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Oyster stew is a New England classic and a natural first course for an old-fashioned standing rib roast Christmas dinner. If you are rushed, look for freshly shucked oysters packed in their own liquor. They are sold in jars at most fish markets.

Ingredients:

  • 36 oysters in the shell
  • 6 Tbs. (3/4 stick) unsalted butter
  • 6 green onions, white and light green
     portions, chopped
  • 1/2 cup dry vermouth
  • 2 cups milk
  • 2 cups heavy cream
  • Coarse salt and freshly ground pepper, to taste
  • Sweet Hungarian paprika for garnish
  • 2 Tbs. chopped fresh flat-leaf parsley

Directions:

Scrub the oysters with a stiff brush, then rinse well under running cold water. Working with 1 oyster at a time, use a thick folded cloth to hold the oyster in one hand, with the flat top shell facing up. Using an oyster knife in the other hand, insert its tip between the shells near the hinge of the oyster. Twist the knife—it may take a bit of strength—to break the hinge. Run the knife along the inside surface of the top shell to loosen the oyster from it. Lift off and discard the top shell. Drain the liquor from the bottom shell into a bowl. Run the knife along the inside surface of the bottom shell to sever the muscle that attaches the shell to the oyster, and place the oyster in a separate bowl. Repeat with the remaining oysters. Set the oyster liquor and oysters aside.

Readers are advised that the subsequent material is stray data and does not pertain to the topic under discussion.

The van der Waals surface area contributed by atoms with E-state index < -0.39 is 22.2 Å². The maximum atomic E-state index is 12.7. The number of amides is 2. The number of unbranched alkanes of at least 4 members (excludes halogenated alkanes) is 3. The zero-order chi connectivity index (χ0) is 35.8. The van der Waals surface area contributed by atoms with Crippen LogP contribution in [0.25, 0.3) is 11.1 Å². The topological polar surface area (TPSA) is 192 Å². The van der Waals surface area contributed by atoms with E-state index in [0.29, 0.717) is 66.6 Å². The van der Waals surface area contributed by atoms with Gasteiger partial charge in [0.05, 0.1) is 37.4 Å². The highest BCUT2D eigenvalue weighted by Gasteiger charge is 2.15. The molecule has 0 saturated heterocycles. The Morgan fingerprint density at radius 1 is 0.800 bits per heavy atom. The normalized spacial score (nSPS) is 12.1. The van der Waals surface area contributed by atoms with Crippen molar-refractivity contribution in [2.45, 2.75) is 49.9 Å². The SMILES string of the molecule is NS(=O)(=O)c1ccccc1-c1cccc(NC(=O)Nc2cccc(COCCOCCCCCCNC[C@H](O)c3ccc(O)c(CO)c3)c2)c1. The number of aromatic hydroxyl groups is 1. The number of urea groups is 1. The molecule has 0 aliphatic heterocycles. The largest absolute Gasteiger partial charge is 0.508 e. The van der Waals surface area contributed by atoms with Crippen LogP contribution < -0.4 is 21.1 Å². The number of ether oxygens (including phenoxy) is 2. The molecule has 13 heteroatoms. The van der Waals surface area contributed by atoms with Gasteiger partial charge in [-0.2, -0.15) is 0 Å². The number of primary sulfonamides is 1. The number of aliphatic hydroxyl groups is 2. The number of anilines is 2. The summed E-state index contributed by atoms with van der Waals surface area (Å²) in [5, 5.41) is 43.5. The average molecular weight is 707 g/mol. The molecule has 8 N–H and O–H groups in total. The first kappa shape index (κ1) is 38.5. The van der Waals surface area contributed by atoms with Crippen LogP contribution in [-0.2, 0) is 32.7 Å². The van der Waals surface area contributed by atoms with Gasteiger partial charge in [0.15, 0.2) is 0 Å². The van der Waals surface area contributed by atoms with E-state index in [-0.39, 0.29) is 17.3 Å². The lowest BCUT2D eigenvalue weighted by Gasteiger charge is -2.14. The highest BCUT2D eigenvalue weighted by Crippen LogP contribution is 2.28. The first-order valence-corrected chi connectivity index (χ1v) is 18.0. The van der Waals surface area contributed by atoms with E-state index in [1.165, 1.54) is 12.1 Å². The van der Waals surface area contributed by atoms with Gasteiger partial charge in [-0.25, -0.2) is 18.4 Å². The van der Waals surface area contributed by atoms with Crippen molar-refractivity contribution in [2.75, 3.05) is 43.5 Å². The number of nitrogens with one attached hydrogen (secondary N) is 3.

In a large saucepan over medium heat, melt the butter. Add the green onions and sauté until soft, about 3 minutes. Pour in the vermouth and simmer until almost all the liquid has evaporated, about 3 minutes. Stir in the milk, cream and reserved oyster liquor and bring to a simmer, stirring constantly. Add the oysters and cook until they are opaque and the edges start to curl, about 3 minutes. Remove from the heat and season with salt.

Ladle the stew into warmed soup bowls and garnish each serving with a grind of pepper and a sprinkle each of paprika and parsley. Serve immediately. Serves 6.
Adapted from Williams-Sonoma, Entertaining, by George Dolese (Oxmoor House, 2004).